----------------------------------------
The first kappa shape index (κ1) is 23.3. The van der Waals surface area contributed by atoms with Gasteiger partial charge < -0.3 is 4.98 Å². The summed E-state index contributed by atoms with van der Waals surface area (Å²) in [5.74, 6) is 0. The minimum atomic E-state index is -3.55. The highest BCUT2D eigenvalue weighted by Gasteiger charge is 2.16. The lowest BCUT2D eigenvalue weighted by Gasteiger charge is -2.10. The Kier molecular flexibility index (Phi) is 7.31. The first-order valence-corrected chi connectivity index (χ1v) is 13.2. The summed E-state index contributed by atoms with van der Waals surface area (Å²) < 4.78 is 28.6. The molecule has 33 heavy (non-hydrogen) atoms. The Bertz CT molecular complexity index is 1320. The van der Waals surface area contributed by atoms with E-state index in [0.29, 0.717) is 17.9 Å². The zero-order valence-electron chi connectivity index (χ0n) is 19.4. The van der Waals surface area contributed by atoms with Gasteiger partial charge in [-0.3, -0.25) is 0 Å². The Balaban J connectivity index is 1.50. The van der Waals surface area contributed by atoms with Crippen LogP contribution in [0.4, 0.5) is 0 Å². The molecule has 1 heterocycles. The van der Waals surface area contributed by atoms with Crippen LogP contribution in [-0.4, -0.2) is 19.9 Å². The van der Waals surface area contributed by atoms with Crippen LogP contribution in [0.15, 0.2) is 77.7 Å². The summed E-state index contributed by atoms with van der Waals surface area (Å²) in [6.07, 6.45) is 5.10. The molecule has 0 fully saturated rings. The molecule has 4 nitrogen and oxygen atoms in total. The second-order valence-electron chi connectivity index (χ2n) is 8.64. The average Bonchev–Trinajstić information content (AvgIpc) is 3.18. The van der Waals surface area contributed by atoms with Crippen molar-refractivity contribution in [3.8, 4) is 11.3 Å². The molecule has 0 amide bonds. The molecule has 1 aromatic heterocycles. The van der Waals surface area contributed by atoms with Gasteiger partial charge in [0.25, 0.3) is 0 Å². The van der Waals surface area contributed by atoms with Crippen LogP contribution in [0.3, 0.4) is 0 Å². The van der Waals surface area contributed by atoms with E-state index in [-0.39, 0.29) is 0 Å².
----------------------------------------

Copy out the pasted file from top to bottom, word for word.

The first kappa shape index (κ1) is 23.3. The van der Waals surface area contributed by atoms with Gasteiger partial charge < -0.3 is 4.98 Å². The summed E-state index contributed by atoms with van der Waals surface area (Å²) in [5.74, 6) is 0. The minimum atomic E-state index is -3.55. The highest BCUT2D eigenvalue weighted by Gasteiger charge is 2.16. The lowest BCUT2D eigenvalue weighted by Gasteiger charge is -2.10. The Kier molecular flexibility index (Phi) is 7.31. The first-order valence-corrected chi connectivity index (χ1v) is 13.2. The summed E-state index contributed by atoms with van der Waals surface area (Å²) < 4.78 is 28.6. The molecule has 33 heavy (non-hydrogen) atoms. The Bertz CT molecular complexity index is 1320. The van der Waals surface area contributed by atoms with E-state index in [0.29, 0.717) is 17.9 Å². The zero-order valence-electron chi connectivity index (χ0n) is 19.4. The van der Waals surface area contributed by atoms with Gasteiger partial charge in [-0.3, -0.25) is 0 Å². The Balaban J connectivity index is 1.50. The van der Waals surface area contributed by atoms with Crippen LogP contribution in [0.4, 0.5) is 0 Å². The molecule has 1 heterocycles. The van der Waals surface area contributed by atoms with Crippen LogP contribution in [-0.4, -0.2) is 19.9 Å². The van der Waals surface area contributed by atoms with Crippen LogP contribution in [0.15, 0.2) is 77.7 Å². The summed E-state index contributed by atoms with van der Waals surface area (Å²) in [6.07, 6.45) is 5.10. The molecule has 0 fully saturated rings. The molecule has 4 nitrogen and oxygen atoms in total. The second-order valence-electron chi connectivity index (χ2n) is 8.64. The average Bonchev–Trinajstić information content (AvgIpc) is 3.18. The van der Waals surface area contributed by atoms with Crippen molar-refractivity contribution in [3.8, 4) is 11.3 Å². The molecule has 0 amide bonds. The molecule has 1 aromatic heterocycles. The van der Waals surface area contributed by atoms with Gasteiger partial charge in [0.25, 0.3) is 0 Å². The van der Waals surface area contributed by atoms with Crippen LogP contribution in [0.3, 0.4) is 0 Å². The van der Waals surface area contributed by atoms with E-state index in [-0.39, 0.29) is 0 Å².